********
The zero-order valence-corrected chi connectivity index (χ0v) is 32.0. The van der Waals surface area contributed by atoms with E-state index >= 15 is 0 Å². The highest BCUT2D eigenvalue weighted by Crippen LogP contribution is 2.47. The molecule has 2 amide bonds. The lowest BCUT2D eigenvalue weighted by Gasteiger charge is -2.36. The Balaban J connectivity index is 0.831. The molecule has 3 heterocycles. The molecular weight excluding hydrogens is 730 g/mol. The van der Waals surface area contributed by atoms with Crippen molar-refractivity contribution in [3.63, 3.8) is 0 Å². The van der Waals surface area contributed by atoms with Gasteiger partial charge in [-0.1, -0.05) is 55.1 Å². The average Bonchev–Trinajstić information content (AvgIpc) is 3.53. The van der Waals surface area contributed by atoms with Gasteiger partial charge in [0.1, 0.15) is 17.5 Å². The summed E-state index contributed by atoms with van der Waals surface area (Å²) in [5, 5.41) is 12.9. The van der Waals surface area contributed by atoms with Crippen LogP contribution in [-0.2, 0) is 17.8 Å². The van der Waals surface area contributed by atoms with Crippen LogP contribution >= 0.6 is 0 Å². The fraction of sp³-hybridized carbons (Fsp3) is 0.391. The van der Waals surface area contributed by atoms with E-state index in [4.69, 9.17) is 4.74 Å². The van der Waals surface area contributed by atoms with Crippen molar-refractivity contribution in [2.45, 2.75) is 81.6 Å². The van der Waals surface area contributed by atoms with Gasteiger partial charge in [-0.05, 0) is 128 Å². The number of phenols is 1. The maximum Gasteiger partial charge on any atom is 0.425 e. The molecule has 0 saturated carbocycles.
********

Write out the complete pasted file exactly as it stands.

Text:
The zero-order valence-corrected chi connectivity index (χ0v) is 32.0. The van der Waals surface area contributed by atoms with E-state index >= 15 is 0 Å². The highest BCUT2D eigenvalue weighted by Crippen LogP contribution is 2.47. The molecule has 2 amide bonds. The lowest BCUT2D eigenvalue weighted by Gasteiger charge is -2.36. The Balaban J connectivity index is 0.831. The molecule has 3 heterocycles. The molecular weight excluding hydrogens is 730 g/mol. The van der Waals surface area contributed by atoms with Crippen molar-refractivity contribution in [3.63, 3.8) is 0 Å². The van der Waals surface area contributed by atoms with Gasteiger partial charge in [-0.1, -0.05) is 55.1 Å². The average Bonchev–Trinajstić information content (AvgIpc) is 3.53. The van der Waals surface area contributed by atoms with Gasteiger partial charge in [0.1, 0.15) is 17.5 Å². The summed E-state index contributed by atoms with van der Waals surface area (Å²) in [5, 5.41) is 12.9. The van der Waals surface area contributed by atoms with Crippen LogP contribution in [-0.2, 0) is 17.8 Å². The van der Waals surface area contributed by atoms with Crippen LogP contribution >= 0.6 is 0 Å². The fraction of sp³-hybridized carbons (Fsp3) is 0.391. The van der Waals surface area contributed by atoms with E-state index in [4.69, 9.17) is 4.74 Å². The van der Waals surface area contributed by atoms with Crippen molar-refractivity contribution in [2.45, 2.75) is 81.6 Å². The van der Waals surface area contributed by atoms with Gasteiger partial charge in [-0.05, 0) is 128 Å². The number of phenols is 1. The maximum Gasteiger partial charge on any atom is 0.425 e. The molecule has 0 saturated carbocycles.